· Using a typical mix of Ni, Ni-Cu, Fe, MgH2 powders, a 2 gram sample is placed in a capsule.

· The top is pinched shut with a vise and then spot welded to a tight seal.

A useful reference is http://xuzhounano.en.made-in-china.c...-28NP-HW-.html where nanomagnetic activation is noted.

Here is a brief from a vender's site:

"2. High efficiency electrode material, the nickel has small particle size, easy to disperse and with high specific surface, high catalytic activity and good in conductivity.

If with proper process, it can make the electrode with huge superficial area, greatly improve the efficiency of electric discharge, which can replace the platinum powder use as the fuel-cell catalyst and largely reduce the cost.

3. The nickel nanopowder has very strong electromagnetic wave absorption capability, which can use in the military field of stealth.

4. High-efficiency ignition dope, add the nickel nanopowder to the solid propellant of the rocket can greatly increase the heat and combustion efficiency of the fuel and improves the combustion stability.".

I have reached self sustained fusion at 200 C for days. If anyone duplicates my success, please communicate with me for possible cooperative venture. I have applied for a patent on this some time ago. I am proceeding to place a boiler is series with the oil line to power a small steam engine created from a compressed air engine kit using a basic gasoline engine.
Reply With Quote
     
     
  #63  
Old Posted Nov 30, 2011, 5:37 PM
scalziand's Avatar
scalziand scalziand is offline
Mortaaaaaaaaar!
 
Join Date: Aug 2007
Location: Naugatuck, CT/Worcester,MA
Posts: 2,828


FoFu-1’s fusion yield consistency improves six-fold

November 29, 2011 by Derek Shannon

FF-1’s repeatability improves six-fold, with fusion yield staying within 3%

FF-1 has taken a long step toward demonstrating the level of repeatable firing needed for a fusion generator. On November 2, FF-1 fired five shots in a row, under the same conditions, with fusion yield varying by only plus or minus 2.6% from an average of 0.9x1011 neutrons. While dense plasma focus (DPF) devices preceding FF-1 have had a reputation for large shot-to-shot variability, a fusion generator (as well as most other applications) requires repeatable functioning. In May 2011, LPP reported that our research team had succeeded in stabilizing FF-1’s output to within a range of plus or minus 15%. The latest, tighter stability of function represents a six-fold improvement over the May results and achieves approximately the range of reliability that would be required in a generator pulsing many times per second.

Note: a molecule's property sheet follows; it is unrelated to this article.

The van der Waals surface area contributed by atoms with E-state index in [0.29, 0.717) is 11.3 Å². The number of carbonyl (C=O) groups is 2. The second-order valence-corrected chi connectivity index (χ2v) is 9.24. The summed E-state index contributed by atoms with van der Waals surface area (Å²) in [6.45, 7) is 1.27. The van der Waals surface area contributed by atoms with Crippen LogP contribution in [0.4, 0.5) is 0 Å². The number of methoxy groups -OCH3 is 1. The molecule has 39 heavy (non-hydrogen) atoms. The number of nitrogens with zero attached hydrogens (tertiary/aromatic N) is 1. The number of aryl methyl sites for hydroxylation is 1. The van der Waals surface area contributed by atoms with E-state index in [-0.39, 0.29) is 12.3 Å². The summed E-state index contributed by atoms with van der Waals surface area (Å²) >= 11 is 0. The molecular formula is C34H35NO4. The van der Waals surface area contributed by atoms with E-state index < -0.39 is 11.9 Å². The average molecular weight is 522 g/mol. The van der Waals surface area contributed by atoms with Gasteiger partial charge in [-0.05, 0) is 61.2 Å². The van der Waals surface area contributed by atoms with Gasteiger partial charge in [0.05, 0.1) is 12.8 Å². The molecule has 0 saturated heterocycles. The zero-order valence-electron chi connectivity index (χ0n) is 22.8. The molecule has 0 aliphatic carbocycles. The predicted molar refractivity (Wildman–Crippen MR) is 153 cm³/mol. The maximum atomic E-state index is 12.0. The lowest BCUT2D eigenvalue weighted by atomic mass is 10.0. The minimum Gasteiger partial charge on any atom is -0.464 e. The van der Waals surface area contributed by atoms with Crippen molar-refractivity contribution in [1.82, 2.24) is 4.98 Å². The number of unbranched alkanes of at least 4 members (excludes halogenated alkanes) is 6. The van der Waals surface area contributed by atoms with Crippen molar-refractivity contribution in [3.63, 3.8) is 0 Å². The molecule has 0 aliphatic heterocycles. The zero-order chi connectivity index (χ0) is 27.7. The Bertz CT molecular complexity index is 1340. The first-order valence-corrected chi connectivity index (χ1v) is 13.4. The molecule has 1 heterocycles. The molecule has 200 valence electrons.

The greater repeatability, we believe, is due to our tighter control of asymmetries in the device, including the centering of the electrodes (see more below). But the axial field coil (AFC), a magnetic coil which imposes a small field along the axis, probably contributes as well. The coil’s field of only 2 gauss, just 6 times the earth’s magnetic field in the vertical direction, imparts spin to the plasma which is greatly amplified while the current sheath moves down the electrodes. As with a spinning bullet, the spin can stabilize the sheath, making the output more repeatable. The sequence of five highly similar shots ended when the team deliberately changed the axial field to 4 gauss. While this is suggestive of a positive effect, more data will be needed to unequivocally demonstrate the role of the AFC.



Automation of data collection allows more shots, faster progress

Changes to our data collection software have allowed us to reduce the time we take between shots, thus speeding our research progress. Until this month, it took several minutes to download the data from all 24 channels on our six oscilloscopes. This significantly extended the time it took us to prepare to fire the next shot. Thanks to work by our IT contractor, Ivana Karamitsos, our software was revised to reduce the data collection time to under a minute. With more shots per day, we’ll make faster progress. Coming soon—faster data analysis, too!


Latest FF-1 tweaking aims to eliminate small tilts

In LPP’s continuing effort to improve the symmetry of FF-1’s electrodes, we made modifications to the central o-ring and insulating Mylar sheets to eliminate a small tilt we had detected in the alignment of the electrodes. The alignment of the electrodes is critical in producing a symmetric current sheath, which in turn is needed to get the highest compression of the plasmoid where the fusion reactions occur. There is only a 15 mil (thousandths of an inch) clearance between the insulator and the cathode, or outer electrode, so this distance must be kept constant to within one mil around the whole circumference of the insulator. While previous efforts have accurately centered the insulator at its base, any slight tilt in the large steel plate holding the anode can create a misalignment when the insulator passes close to the cathode.